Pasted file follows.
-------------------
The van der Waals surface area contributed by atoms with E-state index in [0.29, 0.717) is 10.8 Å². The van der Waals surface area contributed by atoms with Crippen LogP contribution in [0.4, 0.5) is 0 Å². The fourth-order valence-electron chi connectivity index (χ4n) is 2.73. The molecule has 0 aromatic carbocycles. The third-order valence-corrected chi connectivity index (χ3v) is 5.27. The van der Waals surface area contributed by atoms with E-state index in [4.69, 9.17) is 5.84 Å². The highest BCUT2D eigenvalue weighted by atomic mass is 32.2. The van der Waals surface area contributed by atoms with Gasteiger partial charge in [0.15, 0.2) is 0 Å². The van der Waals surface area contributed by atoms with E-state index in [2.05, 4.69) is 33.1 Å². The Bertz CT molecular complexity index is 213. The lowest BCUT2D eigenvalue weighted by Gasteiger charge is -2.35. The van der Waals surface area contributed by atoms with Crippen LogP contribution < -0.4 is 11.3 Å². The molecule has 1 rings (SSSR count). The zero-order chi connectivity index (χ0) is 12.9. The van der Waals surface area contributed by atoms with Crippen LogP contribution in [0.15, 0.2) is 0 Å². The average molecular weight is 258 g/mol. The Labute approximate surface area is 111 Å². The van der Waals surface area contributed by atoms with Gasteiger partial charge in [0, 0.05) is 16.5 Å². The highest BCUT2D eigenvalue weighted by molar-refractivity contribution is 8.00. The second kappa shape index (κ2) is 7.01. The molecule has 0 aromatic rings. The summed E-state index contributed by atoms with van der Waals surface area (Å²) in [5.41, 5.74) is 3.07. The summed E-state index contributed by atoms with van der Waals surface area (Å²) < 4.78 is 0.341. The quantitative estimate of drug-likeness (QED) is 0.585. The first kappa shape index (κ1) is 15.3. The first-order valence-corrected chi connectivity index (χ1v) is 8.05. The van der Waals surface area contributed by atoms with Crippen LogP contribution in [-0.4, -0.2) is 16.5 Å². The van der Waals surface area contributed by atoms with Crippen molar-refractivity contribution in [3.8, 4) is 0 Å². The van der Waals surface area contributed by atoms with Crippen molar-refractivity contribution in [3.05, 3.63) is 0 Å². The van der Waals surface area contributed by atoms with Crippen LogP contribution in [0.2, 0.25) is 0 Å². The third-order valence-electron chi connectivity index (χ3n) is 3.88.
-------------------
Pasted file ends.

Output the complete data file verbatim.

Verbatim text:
The van der Waals surface area contributed by atoms with E-state index in [0.29, 0.717) is 10.8 Å². The van der Waals surface area contributed by atoms with Crippen LogP contribution in [0.4, 0.5) is 0 Å². The fourth-order valence-electron chi connectivity index (χ4n) is 2.73. The molecule has 0 aromatic carbocycles. The third-order valence-corrected chi connectivity index (χ3v) is 5.27. The van der Waals surface area contributed by atoms with E-state index in [4.69, 9.17) is 5.84 Å². The highest BCUT2D eigenvalue weighted by atomic mass is 32.2. The van der Waals surface area contributed by atoms with Gasteiger partial charge in [0.15, 0.2) is 0 Å². The van der Waals surface area contributed by atoms with E-state index in [2.05, 4.69) is 33.1 Å². The Bertz CT molecular complexity index is 213. The lowest BCUT2D eigenvalue weighted by Gasteiger charge is -2.35. The van der Waals surface area contributed by atoms with Crippen LogP contribution < -0.4 is 11.3 Å². The molecule has 1 rings (SSSR count). The zero-order chi connectivity index (χ0) is 12.9. The van der Waals surface area contributed by atoms with Crippen LogP contribution in [0.15, 0.2) is 0 Å². The average molecular weight is 258 g/mol. The Labute approximate surface area is 111 Å². The van der Waals surface area contributed by atoms with Gasteiger partial charge in [0, 0.05) is 16.5 Å². The highest BCUT2D eigenvalue weighted by molar-refractivity contribution is 8.00. The second kappa shape index (κ2) is 7.01. The molecule has 0 aromatic rings. The summed E-state index contributed by atoms with van der Waals surface area (Å²) in [5.41, 5.74) is 3.07. The summed E-state index contributed by atoms with van der Waals surface area (Å²) < 4.78 is 0.341. The quantitative estimate of drug-likeness (QED) is 0.585. The first kappa shape index (κ1) is 15.3. The first-order valence-corrected chi connectivity index (χ1v) is 8.05. The van der Waals surface area contributed by atoms with Crippen LogP contribution in [-0.4, -0.2) is 16.5 Å². The van der Waals surface area contributed by atoms with Crippen molar-refractivity contribution in [3.8, 4) is 0 Å². The van der Waals surface area contributed by atoms with Crippen molar-refractivity contribution in [3.05, 3.63) is 0 Å². The van der Waals surface area contributed by atoms with Crippen LogP contribution in [0.2, 0.25) is 0 Å². The third-order valence-electron chi connectivity index (χ3n) is 3.88.